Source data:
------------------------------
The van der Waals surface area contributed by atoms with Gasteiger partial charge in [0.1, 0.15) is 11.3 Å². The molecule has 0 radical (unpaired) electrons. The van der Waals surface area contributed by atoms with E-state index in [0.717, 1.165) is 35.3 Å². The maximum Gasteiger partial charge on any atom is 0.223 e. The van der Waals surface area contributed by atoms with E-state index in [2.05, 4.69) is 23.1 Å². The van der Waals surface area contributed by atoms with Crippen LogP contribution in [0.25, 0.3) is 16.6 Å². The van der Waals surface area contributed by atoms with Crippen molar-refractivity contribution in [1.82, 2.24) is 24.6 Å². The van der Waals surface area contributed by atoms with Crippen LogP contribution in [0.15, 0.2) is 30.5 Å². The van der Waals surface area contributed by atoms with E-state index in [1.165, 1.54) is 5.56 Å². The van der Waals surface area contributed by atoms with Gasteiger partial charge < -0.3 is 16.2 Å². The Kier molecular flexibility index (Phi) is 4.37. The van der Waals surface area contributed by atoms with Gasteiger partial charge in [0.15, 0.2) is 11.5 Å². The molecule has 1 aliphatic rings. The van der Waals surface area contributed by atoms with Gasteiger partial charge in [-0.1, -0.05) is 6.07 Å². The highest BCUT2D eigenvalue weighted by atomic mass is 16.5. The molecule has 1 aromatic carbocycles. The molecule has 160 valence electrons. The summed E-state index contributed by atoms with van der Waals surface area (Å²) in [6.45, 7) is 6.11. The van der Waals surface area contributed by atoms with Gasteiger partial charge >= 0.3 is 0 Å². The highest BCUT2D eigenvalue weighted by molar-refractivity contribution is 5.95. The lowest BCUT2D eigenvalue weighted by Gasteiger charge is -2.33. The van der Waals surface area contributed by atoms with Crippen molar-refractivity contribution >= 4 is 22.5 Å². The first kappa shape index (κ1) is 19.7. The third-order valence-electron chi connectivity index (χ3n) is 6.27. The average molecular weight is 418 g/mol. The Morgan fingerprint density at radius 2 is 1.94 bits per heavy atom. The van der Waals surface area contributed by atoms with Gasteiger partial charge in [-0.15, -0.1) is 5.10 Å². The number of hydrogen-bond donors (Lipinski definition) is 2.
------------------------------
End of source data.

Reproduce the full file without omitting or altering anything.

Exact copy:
The van der Waals surface area contributed by atoms with Gasteiger partial charge in [0.1, 0.15) is 11.3 Å². The molecule has 0 radical (unpaired) electrons. The van der Waals surface area contributed by atoms with E-state index in [0.717, 1.165) is 35.3 Å². The maximum Gasteiger partial charge on any atom is 0.223 e. The van der Waals surface area contributed by atoms with E-state index in [2.05, 4.69) is 23.1 Å². The van der Waals surface area contributed by atoms with Crippen LogP contribution in [0.25, 0.3) is 16.6 Å². The van der Waals surface area contributed by atoms with Crippen molar-refractivity contribution in [1.82, 2.24) is 24.6 Å². The van der Waals surface area contributed by atoms with Crippen LogP contribution in [0.15, 0.2) is 30.5 Å². The van der Waals surface area contributed by atoms with E-state index in [1.165, 1.54) is 5.56 Å². The van der Waals surface area contributed by atoms with Gasteiger partial charge < -0.3 is 16.2 Å². The Kier molecular flexibility index (Phi) is 4.37. The van der Waals surface area contributed by atoms with Gasteiger partial charge in [0.15, 0.2) is 11.5 Å². The molecule has 1 aliphatic rings. The van der Waals surface area contributed by atoms with Gasteiger partial charge in [-0.1, -0.05) is 6.07 Å². The highest BCUT2D eigenvalue weighted by atomic mass is 16.5. The molecule has 1 aromatic carbocycles. The molecule has 160 valence electrons. The summed E-state index contributed by atoms with van der Waals surface area (Å²) in [6.45, 7) is 6.11. The van der Waals surface area contributed by atoms with Gasteiger partial charge >= 0.3 is 0 Å². The highest BCUT2D eigenvalue weighted by molar-refractivity contribution is 5.95. The lowest BCUT2D eigenvalue weighted by Gasteiger charge is -2.33. The van der Waals surface area contributed by atoms with Crippen molar-refractivity contribution >= 4 is 22.5 Å². The first kappa shape index (κ1) is 19.7. The third-order valence-electron chi connectivity index (χ3n) is 6.27. The average molecular weight is 418 g/mol. The Morgan fingerprint density at radius 2 is 1.94 bits per heavy atom. The van der Waals surface area contributed by atoms with Gasteiger partial charge in [-0.15, -0.1) is 5.10 Å². The number of hydrogen-bond donors (Lipinski definition) is 2.